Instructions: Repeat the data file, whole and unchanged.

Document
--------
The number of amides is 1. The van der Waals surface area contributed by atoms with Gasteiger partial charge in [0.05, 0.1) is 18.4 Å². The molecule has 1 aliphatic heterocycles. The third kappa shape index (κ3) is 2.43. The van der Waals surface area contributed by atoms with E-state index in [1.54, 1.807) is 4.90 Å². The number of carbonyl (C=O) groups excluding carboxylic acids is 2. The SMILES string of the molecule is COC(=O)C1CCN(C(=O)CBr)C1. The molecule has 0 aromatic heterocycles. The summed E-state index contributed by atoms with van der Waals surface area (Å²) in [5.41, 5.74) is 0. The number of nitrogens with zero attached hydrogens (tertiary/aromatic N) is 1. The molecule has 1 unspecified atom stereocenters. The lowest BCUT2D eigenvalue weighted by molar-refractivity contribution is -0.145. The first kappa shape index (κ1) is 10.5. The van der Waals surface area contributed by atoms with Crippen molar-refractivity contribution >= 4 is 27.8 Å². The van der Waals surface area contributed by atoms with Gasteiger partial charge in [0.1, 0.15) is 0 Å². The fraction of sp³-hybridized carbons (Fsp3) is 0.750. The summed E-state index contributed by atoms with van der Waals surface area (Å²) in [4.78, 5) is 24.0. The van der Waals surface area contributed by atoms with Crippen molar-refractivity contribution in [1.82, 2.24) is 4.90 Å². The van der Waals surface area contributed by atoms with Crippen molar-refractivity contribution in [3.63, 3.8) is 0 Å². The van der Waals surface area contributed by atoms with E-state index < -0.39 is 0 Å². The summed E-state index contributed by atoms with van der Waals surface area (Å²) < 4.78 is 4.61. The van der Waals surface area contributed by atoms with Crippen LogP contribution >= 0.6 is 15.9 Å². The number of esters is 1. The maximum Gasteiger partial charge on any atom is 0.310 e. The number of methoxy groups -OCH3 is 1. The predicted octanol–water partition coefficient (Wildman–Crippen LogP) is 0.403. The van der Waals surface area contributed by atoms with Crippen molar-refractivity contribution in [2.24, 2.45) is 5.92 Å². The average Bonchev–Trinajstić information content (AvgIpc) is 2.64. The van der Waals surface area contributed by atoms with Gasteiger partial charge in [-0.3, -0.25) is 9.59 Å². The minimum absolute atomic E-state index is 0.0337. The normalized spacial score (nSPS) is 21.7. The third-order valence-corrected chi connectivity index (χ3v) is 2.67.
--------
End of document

The number of amides is 1. The van der Waals surface area contributed by atoms with Gasteiger partial charge in [0.05, 0.1) is 18.4 Å². The molecule has 1 aliphatic heterocycles. The third kappa shape index (κ3) is 2.43. The van der Waals surface area contributed by atoms with E-state index in [1.54, 1.807) is 4.90 Å². The number of carbonyl (C=O) groups excluding carboxylic acids is 2. The SMILES string of the molecule is COC(=O)C1CCN(C(=O)CBr)C1. The molecule has 0 aromatic heterocycles. The summed E-state index contributed by atoms with van der Waals surface area (Å²) in [5.41, 5.74) is 0. The number of nitrogens with zero attached hydrogens (tertiary/aromatic N) is 1. The molecule has 1 unspecified atom stereocenters. The lowest BCUT2D eigenvalue weighted by molar-refractivity contribution is -0.145. The first kappa shape index (κ1) is 10.5. The van der Waals surface area contributed by atoms with Crippen molar-refractivity contribution >= 4 is 27.8 Å². The van der Waals surface area contributed by atoms with Gasteiger partial charge in [0.1, 0.15) is 0 Å². The fraction of sp³-hybridized carbons (Fsp3) is 0.750. The summed E-state index contributed by atoms with van der Waals surface area (Å²) in [4.78, 5) is 24.0. The van der Waals surface area contributed by atoms with Crippen molar-refractivity contribution in [1.82, 2.24) is 4.90 Å². The van der Waals surface area contributed by atoms with Crippen molar-refractivity contribution in [3.63, 3.8) is 0 Å². The van der Waals surface area contributed by atoms with E-state index < -0.39 is 0 Å². The summed E-state index contributed by atoms with van der Waals surface area (Å²) < 4.78 is 4.61. The van der Waals surface area contributed by atoms with Crippen LogP contribution >= 0.6 is 15.9 Å². The number of esters is 1. The maximum Gasteiger partial charge on any atom is 0.310 e. The number of methoxy groups -OCH3 is 1. The predicted octanol–water partition coefficient (Wildman–Crippen LogP) is 0.403. The van der Waals surface area contributed by atoms with Crippen molar-refractivity contribution in [2.24, 2.45) is 5.92 Å². The average Bonchev–Trinajstić information content (AvgIpc) is 2.64. The van der Waals surface area contributed by atoms with Gasteiger partial charge in [-0.3, -0.25) is 9.59 Å². The minimum absolute atomic E-state index is 0.0337. The normalized spacial score (nSPS) is 21.7. The third-order valence-corrected chi connectivity index (χ3v) is 2.67.